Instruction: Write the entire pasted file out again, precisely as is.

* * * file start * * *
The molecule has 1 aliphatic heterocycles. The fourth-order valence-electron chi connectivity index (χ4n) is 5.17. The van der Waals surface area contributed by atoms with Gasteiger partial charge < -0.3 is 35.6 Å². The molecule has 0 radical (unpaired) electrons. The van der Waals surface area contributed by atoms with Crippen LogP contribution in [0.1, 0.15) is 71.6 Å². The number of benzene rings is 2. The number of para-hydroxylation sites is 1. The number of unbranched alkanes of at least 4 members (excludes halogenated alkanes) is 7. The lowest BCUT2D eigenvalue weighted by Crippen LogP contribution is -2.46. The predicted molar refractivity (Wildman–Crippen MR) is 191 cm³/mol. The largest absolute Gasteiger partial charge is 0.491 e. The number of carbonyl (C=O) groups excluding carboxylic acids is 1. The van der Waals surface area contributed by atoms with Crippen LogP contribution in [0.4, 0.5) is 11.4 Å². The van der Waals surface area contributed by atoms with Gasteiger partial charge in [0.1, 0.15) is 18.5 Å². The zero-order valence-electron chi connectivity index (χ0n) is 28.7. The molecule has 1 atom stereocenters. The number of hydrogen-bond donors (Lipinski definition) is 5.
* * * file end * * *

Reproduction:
The molecule has 1 aliphatic heterocycles. The fourth-order valence-electron chi connectivity index (χ4n) is 5.17. The van der Waals surface area contributed by atoms with Gasteiger partial charge < -0.3 is 35.6 Å². The molecule has 0 radical (unpaired) electrons. The van der Waals surface area contributed by atoms with Crippen LogP contribution in [0.1, 0.15) is 71.6 Å². The number of benzene rings is 2. The number of para-hydroxylation sites is 1. The number of unbranched alkanes of at least 4 members (excludes halogenated alkanes) is 7. The lowest BCUT2D eigenvalue weighted by Crippen LogP contribution is -2.46. The predicted molar refractivity (Wildman–Crippen MR) is 191 cm³/mol. The largest absolute Gasteiger partial charge is 0.491 e. The number of carbonyl (C=O) groups excluding carboxylic acids is 1. The van der Waals surface area contributed by atoms with Crippen LogP contribution in [0.4, 0.5) is 11.4 Å². The van der Waals surface area contributed by atoms with Gasteiger partial charge in [0.1, 0.15) is 18.5 Å². The zero-order valence-electron chi connectivity index (χ0n) is 28.7. The molecule has 1 atom stereocenters. The number of hydrogen-bond donors (Lipinski definition) is 5.